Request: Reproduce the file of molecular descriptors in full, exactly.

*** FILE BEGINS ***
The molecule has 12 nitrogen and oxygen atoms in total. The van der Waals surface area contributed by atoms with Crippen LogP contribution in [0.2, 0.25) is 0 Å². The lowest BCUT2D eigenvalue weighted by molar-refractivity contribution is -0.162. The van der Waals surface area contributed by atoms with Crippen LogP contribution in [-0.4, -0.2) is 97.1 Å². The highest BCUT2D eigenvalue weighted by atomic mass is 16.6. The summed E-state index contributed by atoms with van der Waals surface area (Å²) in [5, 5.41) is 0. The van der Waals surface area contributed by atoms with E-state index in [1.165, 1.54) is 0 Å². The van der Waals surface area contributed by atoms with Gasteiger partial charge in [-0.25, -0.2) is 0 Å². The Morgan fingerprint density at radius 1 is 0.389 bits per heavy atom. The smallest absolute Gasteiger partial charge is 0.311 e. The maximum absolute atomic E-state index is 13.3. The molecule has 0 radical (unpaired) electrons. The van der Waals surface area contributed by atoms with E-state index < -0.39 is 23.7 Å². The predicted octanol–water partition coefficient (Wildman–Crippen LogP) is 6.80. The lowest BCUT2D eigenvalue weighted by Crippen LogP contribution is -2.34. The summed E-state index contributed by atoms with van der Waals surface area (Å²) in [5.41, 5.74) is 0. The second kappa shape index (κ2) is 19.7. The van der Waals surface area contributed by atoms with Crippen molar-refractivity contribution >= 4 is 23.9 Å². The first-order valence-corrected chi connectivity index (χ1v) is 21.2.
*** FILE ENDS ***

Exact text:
The molecule has 12 nitrogen and oxygen atoms in total. The van der Waals surface area contributed by atoms with Crippen LogP contribution in [0.2, 0.25) is 0 Å². The lowest BCUT2D eigenvalue weighted by molar-refractivity contribution is -0.162. The van der Waals surface area contributed by atoms with Crippen LogP contribution in [-0.4, -0.2) is 97.1 Å². The highest BCUT2D eigenvalue weighted by atomic mass is 16.6. The summed E-state index contributed by atoms with van der Waals surface area (Å²) in [5, 5.41) is 0. The van der Waals surface area contributed by atoms with E-state index in [1.165, 1.54) is 0 Å². The van der Waals surface area contributed by atoms with Gasteiger partial charge in [-0.25, -0.2) is 0 Å². The Morgan fingerprint density at radius 1 is 0.389 bits per heavy atom. The smallest absolute Gasteiger partial charge is 0.311 e. The maximum absolute atomic E-state index is 13.3. The molecule has 0 radical (unpaired) electrons. The van der Waals surface area contributed by atoms with E-state index < -0.39 is 23.7 Å². The predicted octanol–water partition coefficient (Wildman–Crippen LogP) is 6.80. The lowest BCUT2D eigenvalue weighted by Crippen LogP contribution is -2.34. The summed E-state index contributed by atoms with van der Waals surface area (Å²) in [5.41, 5.74) is 0. The second kappa shape index (κ2) is 19.7. The van der Waals surface area contributed by atoms with Crippen molar-refractivity contribution >= 4 is 23.9 Å². The first-order valence-corrected chi connectivity index (χ1v) is 21.2.